Common diseases of ferrets (Proceedings)

ADVERTISEMENT

Common diseases of ferrets (Proceedings)

source-image
Nov 01, 2010

Insulinoma
     - Very common in ferrets
     - Tumor of the beta cells in the pancreas that secrete excessive levels of insulin
     - Results in hypoglycemic episodes
         • Weakness
         • Lethargy
         • Salivation
         • Pawing at mouth
         • Seizures
         • Difficult to awaken from naps*
     - Generally malignant with metastasis to the liver, spleen, and other tissues
     - Presumptive diagnosis based on blood glucose level (<70mg/dl)
More than 1 test: non-fasted and then 4-6 hours fasted
     - Insulin levels can help to distinguish insulinoma from other causes of hypoglycemia
     - Definitive diagnosis based on histopathology of biopsy samples taken at exploratory laporatomy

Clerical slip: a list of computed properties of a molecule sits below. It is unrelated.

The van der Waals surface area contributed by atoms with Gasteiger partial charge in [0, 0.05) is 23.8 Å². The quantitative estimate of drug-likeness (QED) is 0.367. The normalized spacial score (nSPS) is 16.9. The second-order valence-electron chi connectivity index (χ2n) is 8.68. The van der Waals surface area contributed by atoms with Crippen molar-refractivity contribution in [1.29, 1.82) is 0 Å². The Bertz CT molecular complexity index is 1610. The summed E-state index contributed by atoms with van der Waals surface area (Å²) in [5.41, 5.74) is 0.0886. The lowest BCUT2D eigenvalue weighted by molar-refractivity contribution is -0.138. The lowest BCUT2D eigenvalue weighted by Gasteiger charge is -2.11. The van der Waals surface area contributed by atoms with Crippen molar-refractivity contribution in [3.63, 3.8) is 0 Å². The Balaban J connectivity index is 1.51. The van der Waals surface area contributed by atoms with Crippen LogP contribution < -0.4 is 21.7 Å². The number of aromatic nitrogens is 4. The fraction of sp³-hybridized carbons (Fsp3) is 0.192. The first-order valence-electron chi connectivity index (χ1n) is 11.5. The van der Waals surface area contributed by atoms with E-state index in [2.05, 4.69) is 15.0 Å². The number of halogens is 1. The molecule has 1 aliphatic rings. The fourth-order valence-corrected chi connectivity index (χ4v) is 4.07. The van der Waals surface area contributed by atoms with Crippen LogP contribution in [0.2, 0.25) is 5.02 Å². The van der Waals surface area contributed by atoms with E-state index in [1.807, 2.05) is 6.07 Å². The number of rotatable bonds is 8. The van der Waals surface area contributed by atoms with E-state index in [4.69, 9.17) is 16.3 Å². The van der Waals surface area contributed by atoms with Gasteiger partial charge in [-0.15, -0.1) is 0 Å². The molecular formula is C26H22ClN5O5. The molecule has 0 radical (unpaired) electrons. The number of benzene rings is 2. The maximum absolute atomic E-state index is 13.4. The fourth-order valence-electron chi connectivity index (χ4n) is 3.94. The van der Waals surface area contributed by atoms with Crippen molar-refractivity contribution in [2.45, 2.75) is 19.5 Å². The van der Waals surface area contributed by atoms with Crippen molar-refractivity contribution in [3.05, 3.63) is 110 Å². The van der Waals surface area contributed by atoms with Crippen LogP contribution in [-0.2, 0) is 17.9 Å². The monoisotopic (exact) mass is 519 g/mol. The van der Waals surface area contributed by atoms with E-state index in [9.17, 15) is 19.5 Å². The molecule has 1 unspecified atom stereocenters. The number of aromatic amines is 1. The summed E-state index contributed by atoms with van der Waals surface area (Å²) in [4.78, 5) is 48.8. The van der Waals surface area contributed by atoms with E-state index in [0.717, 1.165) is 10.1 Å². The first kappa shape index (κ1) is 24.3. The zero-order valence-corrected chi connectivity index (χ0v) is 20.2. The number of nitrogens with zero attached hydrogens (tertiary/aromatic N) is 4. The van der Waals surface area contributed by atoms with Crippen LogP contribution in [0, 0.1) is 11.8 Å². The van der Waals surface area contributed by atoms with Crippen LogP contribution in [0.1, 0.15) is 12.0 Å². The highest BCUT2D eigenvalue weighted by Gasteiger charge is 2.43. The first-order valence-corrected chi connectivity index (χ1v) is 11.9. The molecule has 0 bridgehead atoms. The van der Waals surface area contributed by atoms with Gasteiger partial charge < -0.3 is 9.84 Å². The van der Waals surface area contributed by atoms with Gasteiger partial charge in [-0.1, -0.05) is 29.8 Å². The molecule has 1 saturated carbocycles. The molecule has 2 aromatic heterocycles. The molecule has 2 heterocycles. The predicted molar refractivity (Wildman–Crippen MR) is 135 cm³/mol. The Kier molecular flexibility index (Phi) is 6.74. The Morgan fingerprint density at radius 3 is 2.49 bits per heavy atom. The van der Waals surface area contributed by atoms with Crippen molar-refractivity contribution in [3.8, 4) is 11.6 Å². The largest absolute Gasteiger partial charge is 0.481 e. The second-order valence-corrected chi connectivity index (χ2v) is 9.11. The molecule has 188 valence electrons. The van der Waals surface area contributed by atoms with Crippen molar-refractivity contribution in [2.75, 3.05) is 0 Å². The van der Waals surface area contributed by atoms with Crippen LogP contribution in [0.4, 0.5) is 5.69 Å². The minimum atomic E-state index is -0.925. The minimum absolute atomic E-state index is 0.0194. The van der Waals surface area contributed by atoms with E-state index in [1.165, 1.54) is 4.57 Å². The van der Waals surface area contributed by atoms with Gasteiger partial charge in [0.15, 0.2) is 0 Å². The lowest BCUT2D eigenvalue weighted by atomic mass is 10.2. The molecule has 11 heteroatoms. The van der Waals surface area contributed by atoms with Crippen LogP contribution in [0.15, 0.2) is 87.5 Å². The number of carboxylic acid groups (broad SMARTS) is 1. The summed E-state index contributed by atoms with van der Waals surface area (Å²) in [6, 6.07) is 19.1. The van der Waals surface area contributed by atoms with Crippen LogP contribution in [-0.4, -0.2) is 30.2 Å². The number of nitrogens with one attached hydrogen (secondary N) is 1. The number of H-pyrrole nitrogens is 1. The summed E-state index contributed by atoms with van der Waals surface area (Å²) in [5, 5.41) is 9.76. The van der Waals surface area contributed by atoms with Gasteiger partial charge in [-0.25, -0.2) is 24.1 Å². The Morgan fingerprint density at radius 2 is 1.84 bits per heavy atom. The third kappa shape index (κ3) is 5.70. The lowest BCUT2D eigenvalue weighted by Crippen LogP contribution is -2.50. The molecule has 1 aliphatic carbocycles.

- Treatment
          ♦ Surgical
               • Debulk extensive tumor
               • "shell-out" suspicious nodules
               • Pancreatic lobectomy
               • Post-op pancreatitis is rare
          ♦ Medical
               • Dietary management
                    o High protein
                    o High fat
                    o Frequent feedings
                    o High sugar material on hand and to only be used in a hypoglycemic crisis
          • Chromium Picolinate may help in regulating glucose levels
                    o Found in Brewer's yeast
                    o 1/8 – 1/4 tsp per ferret 1-2 times per day
          • Prednisolone
                    o Promotes gluconeogenesis by inhibiting glucose uptake by tissues
          o Raspberry flavored
          o Dose ranges: 0.1mg/kg – 4 mg/kg SID to BID
                    o Start low then raise as needed to maintain adequate glucose levels
          • Diazoxide
                    o Inhibits insulin release and reduces cellular uptake of glucose
                    o Used alone or in conjunction with Prednisolone
                    o Dose : 5-10 mg/kg BID
While insulinomas are rarely cured, most affected ferrets can be reasonably controlled and will often live months to years following diagnosis